6. Liverpool has taken the National to its hearts again

The way in which Aintree has engaged with the Merseyside community is an example to all tracks up and down the country.

Because that community now embraces the Grand National meeting with pride and passion.

The three days are very different. Thursday is for the purists, one of the most enjoyable and relaxing in the Jumps calendar. Friday is the legendary, boozy spectacular that is Ladies’ day. And Saturday needs no introduction as National Day, attracting visitors from all over the world.

But one common theme that runs through all three days now is the support of the Liverpool public and its businesses.

The partnership was evident throughout, topped by the masterstroke of a decision to stage a minute’s applause on National Day for the victims of the Hillsborough Disaster 25 years ago.

The confident way the course connects with the general public was reflected in its racecards which were among the best I have ever seen in more than 30 years of going racing.

From its branding and marketing to its facilities and services on course, Aintree is now a leader in its field. The course, and its showcase meeting, are superbly managed which, of course, reflects enormous credit on Lord Daresbury and his 25-year tenure as chairman, which drew to a close last Saturday.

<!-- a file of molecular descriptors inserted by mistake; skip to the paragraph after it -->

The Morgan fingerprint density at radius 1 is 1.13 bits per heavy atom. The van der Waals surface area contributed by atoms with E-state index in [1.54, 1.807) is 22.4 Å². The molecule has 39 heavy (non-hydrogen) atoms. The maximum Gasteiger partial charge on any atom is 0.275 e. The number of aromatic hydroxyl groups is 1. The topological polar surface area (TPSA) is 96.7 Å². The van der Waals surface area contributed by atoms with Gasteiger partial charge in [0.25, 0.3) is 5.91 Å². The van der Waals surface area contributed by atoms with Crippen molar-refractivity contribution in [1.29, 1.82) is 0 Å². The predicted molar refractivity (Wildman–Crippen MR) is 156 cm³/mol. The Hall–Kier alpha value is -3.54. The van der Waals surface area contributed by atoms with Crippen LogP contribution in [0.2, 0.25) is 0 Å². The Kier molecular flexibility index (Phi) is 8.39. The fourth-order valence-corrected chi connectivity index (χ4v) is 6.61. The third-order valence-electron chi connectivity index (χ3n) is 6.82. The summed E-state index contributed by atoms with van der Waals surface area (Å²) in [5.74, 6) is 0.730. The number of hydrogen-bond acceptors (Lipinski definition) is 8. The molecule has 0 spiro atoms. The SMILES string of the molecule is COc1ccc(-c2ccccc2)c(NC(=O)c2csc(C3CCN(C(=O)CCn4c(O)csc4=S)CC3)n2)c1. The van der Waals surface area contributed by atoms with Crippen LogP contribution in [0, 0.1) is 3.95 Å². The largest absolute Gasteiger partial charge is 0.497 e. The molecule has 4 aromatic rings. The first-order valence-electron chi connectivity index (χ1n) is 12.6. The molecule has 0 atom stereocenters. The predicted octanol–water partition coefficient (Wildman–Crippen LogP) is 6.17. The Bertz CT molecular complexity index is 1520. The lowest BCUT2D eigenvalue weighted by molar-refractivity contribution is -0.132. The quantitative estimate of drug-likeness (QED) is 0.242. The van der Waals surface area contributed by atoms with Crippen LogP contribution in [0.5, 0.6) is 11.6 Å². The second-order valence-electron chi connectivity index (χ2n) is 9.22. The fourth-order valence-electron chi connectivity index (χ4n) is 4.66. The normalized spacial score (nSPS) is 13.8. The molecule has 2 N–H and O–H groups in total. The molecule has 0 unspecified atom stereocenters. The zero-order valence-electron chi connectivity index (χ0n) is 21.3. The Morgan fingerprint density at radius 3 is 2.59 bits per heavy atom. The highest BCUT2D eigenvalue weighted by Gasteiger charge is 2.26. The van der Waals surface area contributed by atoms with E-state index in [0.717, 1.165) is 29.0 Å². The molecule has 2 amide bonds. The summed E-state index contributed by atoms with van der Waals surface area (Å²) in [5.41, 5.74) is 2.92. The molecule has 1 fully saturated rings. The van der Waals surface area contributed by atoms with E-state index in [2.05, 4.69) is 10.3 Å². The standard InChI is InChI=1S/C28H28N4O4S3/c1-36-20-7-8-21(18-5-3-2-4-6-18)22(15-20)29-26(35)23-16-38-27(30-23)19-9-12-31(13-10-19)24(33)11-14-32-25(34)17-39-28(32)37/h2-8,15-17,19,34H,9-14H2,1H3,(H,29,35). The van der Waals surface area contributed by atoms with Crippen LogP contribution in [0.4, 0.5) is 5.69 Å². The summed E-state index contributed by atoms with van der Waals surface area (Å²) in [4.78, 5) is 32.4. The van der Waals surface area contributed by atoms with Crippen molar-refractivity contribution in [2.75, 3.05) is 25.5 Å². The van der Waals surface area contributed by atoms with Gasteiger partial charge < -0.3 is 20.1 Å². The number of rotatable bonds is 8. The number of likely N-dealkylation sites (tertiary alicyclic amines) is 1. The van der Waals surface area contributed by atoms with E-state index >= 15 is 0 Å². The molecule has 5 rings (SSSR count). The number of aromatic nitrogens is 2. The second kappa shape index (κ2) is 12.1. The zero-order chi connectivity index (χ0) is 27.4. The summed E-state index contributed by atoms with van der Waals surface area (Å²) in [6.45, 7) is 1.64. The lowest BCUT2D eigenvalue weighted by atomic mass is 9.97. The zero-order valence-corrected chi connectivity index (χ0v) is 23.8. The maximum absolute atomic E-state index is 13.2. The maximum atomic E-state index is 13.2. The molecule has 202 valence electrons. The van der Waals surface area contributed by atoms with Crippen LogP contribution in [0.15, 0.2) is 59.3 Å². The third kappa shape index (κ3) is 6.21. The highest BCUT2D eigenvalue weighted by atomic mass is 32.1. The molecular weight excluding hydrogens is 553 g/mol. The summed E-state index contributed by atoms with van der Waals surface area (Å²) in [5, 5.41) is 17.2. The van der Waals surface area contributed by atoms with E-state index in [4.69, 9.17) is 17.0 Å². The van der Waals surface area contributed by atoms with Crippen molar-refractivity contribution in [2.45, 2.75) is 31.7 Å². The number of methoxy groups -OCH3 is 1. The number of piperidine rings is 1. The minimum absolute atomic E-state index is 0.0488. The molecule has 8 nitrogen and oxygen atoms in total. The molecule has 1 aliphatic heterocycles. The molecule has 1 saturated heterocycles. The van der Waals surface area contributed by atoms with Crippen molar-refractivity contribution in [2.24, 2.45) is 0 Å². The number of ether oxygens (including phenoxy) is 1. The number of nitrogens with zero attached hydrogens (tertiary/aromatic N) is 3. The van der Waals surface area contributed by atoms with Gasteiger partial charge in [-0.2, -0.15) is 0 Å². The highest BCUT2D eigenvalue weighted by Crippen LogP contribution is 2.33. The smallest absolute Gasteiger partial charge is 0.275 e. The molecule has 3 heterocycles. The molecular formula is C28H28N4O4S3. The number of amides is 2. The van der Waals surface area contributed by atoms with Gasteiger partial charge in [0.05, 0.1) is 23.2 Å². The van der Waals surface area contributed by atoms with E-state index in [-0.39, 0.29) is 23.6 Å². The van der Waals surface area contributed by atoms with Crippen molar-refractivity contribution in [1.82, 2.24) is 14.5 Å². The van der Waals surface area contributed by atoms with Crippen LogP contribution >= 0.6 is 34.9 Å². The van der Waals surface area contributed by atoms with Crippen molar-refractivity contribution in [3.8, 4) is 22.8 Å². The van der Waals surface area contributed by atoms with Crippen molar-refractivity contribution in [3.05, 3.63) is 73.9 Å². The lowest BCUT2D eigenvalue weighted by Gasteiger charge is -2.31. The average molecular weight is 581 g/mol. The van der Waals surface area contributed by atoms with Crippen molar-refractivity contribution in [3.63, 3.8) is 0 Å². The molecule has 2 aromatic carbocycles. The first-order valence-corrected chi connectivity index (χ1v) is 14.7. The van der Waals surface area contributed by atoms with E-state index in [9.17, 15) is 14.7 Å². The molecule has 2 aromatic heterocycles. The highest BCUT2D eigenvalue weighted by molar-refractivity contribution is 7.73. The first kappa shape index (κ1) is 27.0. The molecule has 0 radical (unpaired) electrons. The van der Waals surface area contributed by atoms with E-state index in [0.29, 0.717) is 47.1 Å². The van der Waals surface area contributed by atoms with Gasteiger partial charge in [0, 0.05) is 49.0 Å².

Little wonder that Daresbury and his team had so little trouble attracting a new sponsor, Crabbie’s, to replace John Smith’s.

7. My own personal world exclusive

To finish, please forgive my self-indulgence, but I can report a WORLD exclusive from my own personal experiences in Liverpool last week.

One of the oldest wives’ tales in the book is that when a bird poops on you, it brings you good luck. (Yes, I would have preferred to use a better word than ‘poops’, but couldn’t find one that met with my editor’s approval).

Well, folks, I am here today to conclusively confirm to you that the adage is actually accurate and correct.

A bird -- and a Liver bird no less -- deposited its white droppings on me last Friday evening from a tall building on Bold Street as I was walking back to my city-centre hotel. And the very next day, I backed the winner of the National for the first time since Hedgehunter in 2005 and for the only the second time since Lord Gyllene in 1997.

Mind you, I reckon the feathered fiend cheated. Because I’d already had four winners that day, and four winners the previous day. Stewards’ Inquiry? Like a few jockeys I know, the pigeon was not hanging around to hear the verdict.